IRS Provides Safe Harbor for Deducting Expenses if PPP
Loan Is Not Forgiven
The IRS issued Revenue Procedure 2020-51 in which it provides a safe harbor allowing a taxpayer to claim a deduction in 2020 for certain otherwise deductible eligible expenses if the taxpayer received a Paycheck Protection Program (PPP) loan which (1) at the end of the taxpayer's 2020 tax year the taxpayer expects to be forgiven in a tax year after the 2020 tax year, and; (2) in a post-2020 tax year, the taxpayer's request for forgiveness of the loan is denied, in whole or in part, or the taxpayer decides never to request forgiveness of the loan.
Under one safe harbor, an eligible taxpayer who satisfies the safe harbor requirements may deduct non-deducted eligible expenses on the taxpayer's timely filed, including extensions, original income tax return or information return, as applicable, for the 2020 tax year, or amended return for the 2020 tax year. Under the other safe harbor, an eligible taxpayer who satisfies the safe harbor requirements may deduct non-deducted eligible expenses on the taxpayer's timely filed, including extensions, original income tax return or information return, as applicable, for a subsequent tax year (i.e., a tax year after the 2020 tax year). Eligible taxpayers may, but do not need to, use this safe harbor to deduct non-deducted eligible expenses in a subsequent tax year because those taxpayers may deduct the non-deducted eligible expenses in the year that the loan forgiveness is denied under general tax principles, assuming that the taxpayer does not elect to the use the first safe harbor mentioned above.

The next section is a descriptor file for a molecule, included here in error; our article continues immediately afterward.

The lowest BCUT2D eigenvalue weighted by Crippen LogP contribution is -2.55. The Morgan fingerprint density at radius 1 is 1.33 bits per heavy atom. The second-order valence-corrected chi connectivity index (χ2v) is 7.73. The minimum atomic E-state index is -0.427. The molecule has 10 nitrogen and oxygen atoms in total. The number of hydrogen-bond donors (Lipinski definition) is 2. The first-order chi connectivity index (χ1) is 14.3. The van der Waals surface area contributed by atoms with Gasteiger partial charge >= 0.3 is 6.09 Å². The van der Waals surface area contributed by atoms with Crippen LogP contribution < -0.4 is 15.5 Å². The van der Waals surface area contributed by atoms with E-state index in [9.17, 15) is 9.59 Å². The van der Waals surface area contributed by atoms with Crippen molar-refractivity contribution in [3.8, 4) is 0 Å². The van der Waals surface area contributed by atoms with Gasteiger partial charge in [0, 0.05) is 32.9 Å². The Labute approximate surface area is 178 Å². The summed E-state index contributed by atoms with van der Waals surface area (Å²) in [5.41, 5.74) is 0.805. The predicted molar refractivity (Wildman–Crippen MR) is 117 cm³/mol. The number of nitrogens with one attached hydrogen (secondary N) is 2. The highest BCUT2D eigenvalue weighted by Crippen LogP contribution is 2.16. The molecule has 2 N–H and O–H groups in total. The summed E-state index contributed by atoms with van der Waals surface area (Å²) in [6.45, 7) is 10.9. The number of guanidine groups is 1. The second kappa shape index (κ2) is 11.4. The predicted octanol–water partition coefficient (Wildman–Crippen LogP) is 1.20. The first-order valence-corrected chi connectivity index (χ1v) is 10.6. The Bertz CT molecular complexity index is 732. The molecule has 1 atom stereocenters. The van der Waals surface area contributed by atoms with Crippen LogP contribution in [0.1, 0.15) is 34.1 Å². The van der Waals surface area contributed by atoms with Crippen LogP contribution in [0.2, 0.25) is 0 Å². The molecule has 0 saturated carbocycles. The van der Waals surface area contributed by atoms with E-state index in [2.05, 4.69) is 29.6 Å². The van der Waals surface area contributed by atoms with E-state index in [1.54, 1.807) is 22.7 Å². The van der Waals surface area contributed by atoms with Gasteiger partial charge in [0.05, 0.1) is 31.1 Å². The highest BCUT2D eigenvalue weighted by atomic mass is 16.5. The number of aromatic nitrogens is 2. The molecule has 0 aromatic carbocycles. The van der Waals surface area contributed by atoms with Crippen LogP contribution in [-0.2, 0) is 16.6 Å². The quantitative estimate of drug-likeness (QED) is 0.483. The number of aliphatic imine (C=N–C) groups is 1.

IRS Issues Guidance on Deducting Expenses When PPP Loan
The IRS issued Revenue Ruling 2020-27, which states that a taxpayer that received a covered loan guaranteed under the PPP and paid or incurred certain otherwise deductible expenses may not deduct those expenses in the tax year in which the expenses were paid or incurred if, at the end of such tax year, the taxpayer reasonably expects to receive forgiveness of the covered loan based on the expenses it paid or accrued during the covered period, even if the taxpayer has not applied for forgiveness of the covered loan by the end of such tax year.